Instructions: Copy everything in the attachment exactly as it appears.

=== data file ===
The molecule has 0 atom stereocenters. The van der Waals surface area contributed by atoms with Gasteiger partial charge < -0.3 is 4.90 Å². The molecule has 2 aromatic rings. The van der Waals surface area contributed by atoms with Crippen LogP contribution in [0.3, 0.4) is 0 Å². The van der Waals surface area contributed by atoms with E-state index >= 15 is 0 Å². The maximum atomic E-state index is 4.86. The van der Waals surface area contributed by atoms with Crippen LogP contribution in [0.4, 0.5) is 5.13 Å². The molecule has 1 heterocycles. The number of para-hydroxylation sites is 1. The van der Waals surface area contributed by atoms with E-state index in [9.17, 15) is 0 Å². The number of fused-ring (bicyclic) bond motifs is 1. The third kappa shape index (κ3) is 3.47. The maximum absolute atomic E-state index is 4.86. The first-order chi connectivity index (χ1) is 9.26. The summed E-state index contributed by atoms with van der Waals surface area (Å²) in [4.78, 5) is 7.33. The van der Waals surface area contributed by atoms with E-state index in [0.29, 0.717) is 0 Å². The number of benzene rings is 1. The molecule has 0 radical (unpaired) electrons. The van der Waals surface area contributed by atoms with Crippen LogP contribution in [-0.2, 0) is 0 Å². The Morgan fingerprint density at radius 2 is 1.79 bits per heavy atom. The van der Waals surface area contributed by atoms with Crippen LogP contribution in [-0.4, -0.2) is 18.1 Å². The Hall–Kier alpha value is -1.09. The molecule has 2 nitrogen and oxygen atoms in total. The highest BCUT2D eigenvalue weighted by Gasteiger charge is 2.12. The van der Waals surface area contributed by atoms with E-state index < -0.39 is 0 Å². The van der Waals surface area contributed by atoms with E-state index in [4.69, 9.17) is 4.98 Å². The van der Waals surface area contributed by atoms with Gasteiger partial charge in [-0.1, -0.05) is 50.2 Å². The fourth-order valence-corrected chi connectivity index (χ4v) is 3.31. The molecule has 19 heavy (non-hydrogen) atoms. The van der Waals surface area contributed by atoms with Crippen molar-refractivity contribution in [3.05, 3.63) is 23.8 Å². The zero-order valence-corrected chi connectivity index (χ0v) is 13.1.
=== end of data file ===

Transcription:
The molecule has 0 atom stereocenters. The van der Waals surface area contributed by atoms with Gasteiger partial charge < -0.3 is 4.90 Å². The molecule has 2 aromatic rings. The van der Waals surface area contributed by atoms with Crippen LogP contribution in [0.3, 0.4) is 0 Å². The van der Waals surface area contributed by atoms with E-state index >= 15 is 0 Å². The maximum atomic E-state index is 4.86. The van der Waals surface area contributed by atoms with Crippen LogP contribution in [0.4, 0.5) is 5.13 Å². The molecule has 1 heterocycles. The number of para-hydroxylation sites is 1. The van der Waals surface area contributed by atoms with E-state index in [9.17, 15) is 0 Å². The number of fused-ring (bicyclic) bond motifs is 1. The third kappa shape index (κ3) is 3.47. The maximum absolute atomic E-state index is 4.86. The first-order chi connectivity index (χ1) is 9.26. The summed E-state index contributed by atoms with van der Waals surface area (Å²) in [4.78, 5) is 7.33. The van der Waals surface area contributed by atoms with E-state index in [0.29, 0.717) is 0 Å². The number of benzene rings is 1. The molecule has 0 radical (unpaired) electrons. The van der Waals surface area contributed by atoms with Crippen LogP contribution in [-0.2, 0) is 0 Å². The Morgan fingerprint density at radius 2 is 1.79 bits per heavy atom. The van der Waals surface area contributed by atoms with Crippen LogP contribution in [-0.4, -0.2) is 18.1 Å². The Hall–Kier alpha value is -1.09. The molecule has 2 nitrogen and oxygen atoms in total. The highest BCUT2D eigenvalue weighted by Gasteiger charge is 2.12. The van der Waals surface area contributed by atoms with E-state index < -0.39 is 0 Å². The van der Waals surface area contributed by atoms with E-state index in [4.69, 9.17) is 4.98 Å². The van der Waals surface area contributed by atoms with Gasteiger partial charge in [-0.1, -0.05) is 50.2 Å². The fourth-order valence-corrected chi connectivity index (χ4v) is 3.31. The molecule has 19 heavy (non-hydrogen) atoms. The van der Waals surface area contributed by atoms with Crippen molar-refractivity contribution in [3.05, 3.63) is 23.8 Å². The zero-order valence-corrected chi connectivity index (χ0v) is 13.1.